# Vector Unit Assembly Overview Architecture Review VU0 Macro Mode Instruction Set Building a Vector Library.

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Vector Unit Assembly bquintero@fullsail.com

Overview Architecture Review VU0 Macro Mode Instruction Set Building a Vector Library

Review Playstation2 has two vector units that are similar but not the same VU0 is the CPU’s alternate processing unit VU1 is the GS’s alternate processing unit Each Unit has a direct pipeline to it’s respective processor Vector Units are designed for 4Dx32bit vectors

Review VU0/1 each have access to 32 float registers and 16 integer register Float registers are not like PC registers; they are 128bits in size (PC is 32bit) 128bits can fit 4 float values at once (4D vector) Integer registers are typically used as loop counters and address calculators

Review VU0 has two bus lines One bus is dedicated to the CPU The other bus is used to communicate with all other devices VU0 has 4KB of \$ VU0 I\$ 4KB D\$ 4KB CPU CORE SYS RAM shared bus dedicated

Vector Unit Processing Speed The graph shows some vector-math intensive function calls 200K calls were made to each function

Macro and Micro Modes Vector Unit Zero (VU0) has two modes Micro mode is a mode that allows your vector processor to act as an independent CPU A mini program is uploaded and executed in parallel to the main CPU Macro mode allows your CPU to directly offload heavy vector computation with low overhead Most popular method, hands down.

Micro Mode When uploaded, the micro program is executed independent to the CPU This means that we must time our execution so that the result is fetched by the CPU after the program is completed by the Vector Unit Micro mode causes serious stalls and timing issues since execution speed is near impossible to determine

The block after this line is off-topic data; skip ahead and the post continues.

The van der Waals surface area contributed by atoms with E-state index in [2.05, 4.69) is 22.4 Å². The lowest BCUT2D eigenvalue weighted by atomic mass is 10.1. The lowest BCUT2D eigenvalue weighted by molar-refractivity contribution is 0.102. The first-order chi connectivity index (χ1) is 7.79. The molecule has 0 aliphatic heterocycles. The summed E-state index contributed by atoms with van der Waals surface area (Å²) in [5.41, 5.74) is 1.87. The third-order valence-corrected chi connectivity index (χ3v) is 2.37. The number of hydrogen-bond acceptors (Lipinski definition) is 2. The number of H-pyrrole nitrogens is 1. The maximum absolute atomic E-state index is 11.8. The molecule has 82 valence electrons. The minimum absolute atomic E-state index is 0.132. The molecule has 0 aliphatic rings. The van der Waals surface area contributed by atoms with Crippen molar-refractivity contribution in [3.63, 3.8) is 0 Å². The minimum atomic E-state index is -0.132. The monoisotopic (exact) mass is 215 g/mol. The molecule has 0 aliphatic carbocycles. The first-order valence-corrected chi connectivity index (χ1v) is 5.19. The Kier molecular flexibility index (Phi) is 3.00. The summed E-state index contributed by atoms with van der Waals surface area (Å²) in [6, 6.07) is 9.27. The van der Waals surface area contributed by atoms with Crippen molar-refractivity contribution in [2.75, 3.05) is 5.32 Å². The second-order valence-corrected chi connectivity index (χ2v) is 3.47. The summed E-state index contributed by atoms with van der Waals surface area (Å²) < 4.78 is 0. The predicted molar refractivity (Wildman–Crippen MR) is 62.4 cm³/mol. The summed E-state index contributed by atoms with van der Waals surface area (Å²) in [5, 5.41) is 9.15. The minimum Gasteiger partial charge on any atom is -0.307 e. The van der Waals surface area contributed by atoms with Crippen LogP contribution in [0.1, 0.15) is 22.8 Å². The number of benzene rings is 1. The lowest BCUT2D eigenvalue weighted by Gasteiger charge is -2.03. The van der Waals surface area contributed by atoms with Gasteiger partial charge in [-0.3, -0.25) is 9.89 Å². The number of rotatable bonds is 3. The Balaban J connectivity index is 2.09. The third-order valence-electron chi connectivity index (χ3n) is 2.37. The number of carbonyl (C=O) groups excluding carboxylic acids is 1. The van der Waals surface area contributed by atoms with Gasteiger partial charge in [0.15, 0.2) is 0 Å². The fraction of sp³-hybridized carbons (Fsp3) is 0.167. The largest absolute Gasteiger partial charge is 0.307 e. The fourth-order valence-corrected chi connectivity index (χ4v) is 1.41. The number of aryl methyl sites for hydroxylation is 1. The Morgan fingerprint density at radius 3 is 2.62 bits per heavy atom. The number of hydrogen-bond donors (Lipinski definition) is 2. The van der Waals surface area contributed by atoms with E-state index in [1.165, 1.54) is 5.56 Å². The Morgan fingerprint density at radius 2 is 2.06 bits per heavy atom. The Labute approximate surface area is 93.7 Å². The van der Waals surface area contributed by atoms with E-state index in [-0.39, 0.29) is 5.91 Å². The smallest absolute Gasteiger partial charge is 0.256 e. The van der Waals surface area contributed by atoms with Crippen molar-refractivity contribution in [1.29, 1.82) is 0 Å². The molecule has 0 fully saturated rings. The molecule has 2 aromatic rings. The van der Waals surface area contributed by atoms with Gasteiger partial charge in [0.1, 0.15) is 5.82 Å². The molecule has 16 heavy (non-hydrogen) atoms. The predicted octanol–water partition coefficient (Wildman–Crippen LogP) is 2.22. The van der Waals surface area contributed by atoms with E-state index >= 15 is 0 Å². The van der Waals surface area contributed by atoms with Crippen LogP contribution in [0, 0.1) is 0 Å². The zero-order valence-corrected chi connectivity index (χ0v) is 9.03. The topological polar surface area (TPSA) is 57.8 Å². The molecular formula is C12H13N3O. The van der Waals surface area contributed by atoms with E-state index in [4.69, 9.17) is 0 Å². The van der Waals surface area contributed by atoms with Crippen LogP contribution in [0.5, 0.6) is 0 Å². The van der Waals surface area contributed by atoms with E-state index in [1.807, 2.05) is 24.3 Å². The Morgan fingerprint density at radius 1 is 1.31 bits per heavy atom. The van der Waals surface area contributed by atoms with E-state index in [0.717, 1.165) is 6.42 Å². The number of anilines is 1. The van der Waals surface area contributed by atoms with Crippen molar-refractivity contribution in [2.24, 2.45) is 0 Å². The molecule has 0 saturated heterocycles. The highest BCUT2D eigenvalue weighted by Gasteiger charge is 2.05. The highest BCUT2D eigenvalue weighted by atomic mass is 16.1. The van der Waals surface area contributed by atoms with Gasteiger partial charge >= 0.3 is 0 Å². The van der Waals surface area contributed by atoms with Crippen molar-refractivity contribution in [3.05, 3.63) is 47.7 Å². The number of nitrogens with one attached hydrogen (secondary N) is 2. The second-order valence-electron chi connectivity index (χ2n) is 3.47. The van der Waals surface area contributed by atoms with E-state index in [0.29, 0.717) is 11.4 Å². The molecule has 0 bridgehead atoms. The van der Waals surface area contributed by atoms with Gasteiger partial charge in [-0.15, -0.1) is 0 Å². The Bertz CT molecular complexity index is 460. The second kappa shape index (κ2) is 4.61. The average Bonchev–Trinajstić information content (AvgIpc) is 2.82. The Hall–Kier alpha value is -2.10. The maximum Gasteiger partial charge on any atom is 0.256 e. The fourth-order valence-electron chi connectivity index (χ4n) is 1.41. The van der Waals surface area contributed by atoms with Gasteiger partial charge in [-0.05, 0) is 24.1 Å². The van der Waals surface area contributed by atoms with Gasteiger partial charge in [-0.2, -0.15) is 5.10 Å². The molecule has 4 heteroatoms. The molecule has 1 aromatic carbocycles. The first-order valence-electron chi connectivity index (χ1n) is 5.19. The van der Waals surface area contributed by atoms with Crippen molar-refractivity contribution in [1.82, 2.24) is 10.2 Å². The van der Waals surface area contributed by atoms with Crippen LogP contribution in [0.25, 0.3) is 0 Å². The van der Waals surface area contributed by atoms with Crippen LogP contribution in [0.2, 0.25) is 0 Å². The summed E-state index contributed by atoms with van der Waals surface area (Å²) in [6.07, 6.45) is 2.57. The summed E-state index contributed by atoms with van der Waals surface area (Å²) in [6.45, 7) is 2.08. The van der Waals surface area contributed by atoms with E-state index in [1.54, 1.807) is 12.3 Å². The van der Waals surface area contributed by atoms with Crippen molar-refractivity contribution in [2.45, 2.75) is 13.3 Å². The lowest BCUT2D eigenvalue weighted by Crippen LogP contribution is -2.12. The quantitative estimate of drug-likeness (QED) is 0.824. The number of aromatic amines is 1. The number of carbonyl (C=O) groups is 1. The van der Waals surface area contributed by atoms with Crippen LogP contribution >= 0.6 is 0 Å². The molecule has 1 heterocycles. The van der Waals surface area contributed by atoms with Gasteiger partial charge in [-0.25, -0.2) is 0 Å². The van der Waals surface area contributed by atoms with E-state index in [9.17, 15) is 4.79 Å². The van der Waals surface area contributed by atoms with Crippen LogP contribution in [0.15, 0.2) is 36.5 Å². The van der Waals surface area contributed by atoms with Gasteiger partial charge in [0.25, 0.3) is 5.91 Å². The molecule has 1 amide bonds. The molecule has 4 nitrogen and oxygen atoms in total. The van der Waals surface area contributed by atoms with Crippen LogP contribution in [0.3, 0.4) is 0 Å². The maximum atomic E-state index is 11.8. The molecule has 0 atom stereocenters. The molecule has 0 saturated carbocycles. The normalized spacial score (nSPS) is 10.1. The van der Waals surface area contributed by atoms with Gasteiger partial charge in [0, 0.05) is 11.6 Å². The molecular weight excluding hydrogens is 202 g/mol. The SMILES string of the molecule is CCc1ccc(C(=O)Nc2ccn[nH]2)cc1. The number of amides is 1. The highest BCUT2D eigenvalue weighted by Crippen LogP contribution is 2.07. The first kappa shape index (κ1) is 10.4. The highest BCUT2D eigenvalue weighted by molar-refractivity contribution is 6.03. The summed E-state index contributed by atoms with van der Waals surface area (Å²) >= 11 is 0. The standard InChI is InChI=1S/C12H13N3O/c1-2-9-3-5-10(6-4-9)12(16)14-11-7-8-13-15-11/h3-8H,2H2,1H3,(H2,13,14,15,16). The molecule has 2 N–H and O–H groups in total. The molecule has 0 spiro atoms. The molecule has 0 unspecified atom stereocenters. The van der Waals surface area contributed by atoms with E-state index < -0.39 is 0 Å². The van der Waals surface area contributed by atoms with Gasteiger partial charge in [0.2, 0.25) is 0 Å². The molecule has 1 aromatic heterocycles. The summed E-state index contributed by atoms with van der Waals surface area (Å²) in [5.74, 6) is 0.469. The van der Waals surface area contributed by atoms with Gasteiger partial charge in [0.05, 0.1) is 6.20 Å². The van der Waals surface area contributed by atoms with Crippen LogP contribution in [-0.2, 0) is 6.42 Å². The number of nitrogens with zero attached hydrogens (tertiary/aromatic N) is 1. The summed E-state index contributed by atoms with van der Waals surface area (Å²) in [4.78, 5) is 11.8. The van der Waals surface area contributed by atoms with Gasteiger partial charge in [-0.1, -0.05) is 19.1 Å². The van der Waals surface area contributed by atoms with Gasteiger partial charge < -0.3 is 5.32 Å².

Macro Mode Macro mode is a much easier method of executing fast math functionality Assembly can be used as inline instructions, telling the compiler to offload the math to VU0 Notes Just because it’s in assembly does not mean it will be faster Switching CPU focus has it’s overheads

Assembly Structure There is typically a specific method to writing assembly routines Load the variable data/addresses to registers Apply vector computations to those registers Store the result back into a variable address Overhead of using assembly is in the load and store Make sure that the computation stage will improve performance enough to offset the load/store overhead

Vector Unit MIPS Instructions Coprocessor Transfer Instructions Store / Load Coprocessor Branch Instructions Macro (primitive) calculation instructions Add / Subtract / Multiply / Divide / ect… Micro subroutine execution instructions (VU Macro Instructions)VU Macro Instructions

EEVectorAdd Adding two vectors using the EE Core (CPU) // (Vec4T *v0, Vec4T *v1, Vec4T *v2) { v2->x = v0->x + v1->x; v2->y = v0->y + v1->y; v2->z = v0->z + v1->z; v2->w = v0->w + v1->w; }

VectorAdd Adding two vectors using the VU0 // (Vec4T *v0, Vec4T *v1, Vec4T *v2) { asm __volatile__ (" lqc2 vf05, 0x0(%0) lqc2 vf06, 0x0(%1) vadd.xyzw vf07, vf05, vf06 sqc2 vf07, 0x0(%2)” : : "r" (v0), "r" (v1), "r" (v2) ); }

EECrossProduct Notice how we must use a temp because of the cross // (Vec4T *v1, Vec4T *v2, Vec4T *cross) { Vec4T temp; temp.x = v1->y * v2->z - v1->z * v2->y; temp.y = v1->z * v2->x - v1->x * v2->z; temp.z = v1->x * v2->y - v1->y * v2->x; VectorCopy(&temp, cross); }

CrossProduct // (Vec4T *v1, Vec4T *v2, Vec4T *cross) { asm __volatile__(" lqc2 vf05, 0x0(%0) lqc2 vf06, 0x0(%1) vopmula.xyz ACC, vf05, vf06 # first vopmsub.xyz vf06, vf06, vf05 # - second vsub.w vf06, vf00, vf00 # w = 0 sqc2 vf06, 0x0(%2)” : // No Output : "r"(v1), "r"(v2), "r"(cross) ); }

Vector Outer Product The vopmula instruction performs an outer product The result is stored into the special purpose ACC register VF05XYZ VF06XYZ ACCXYZ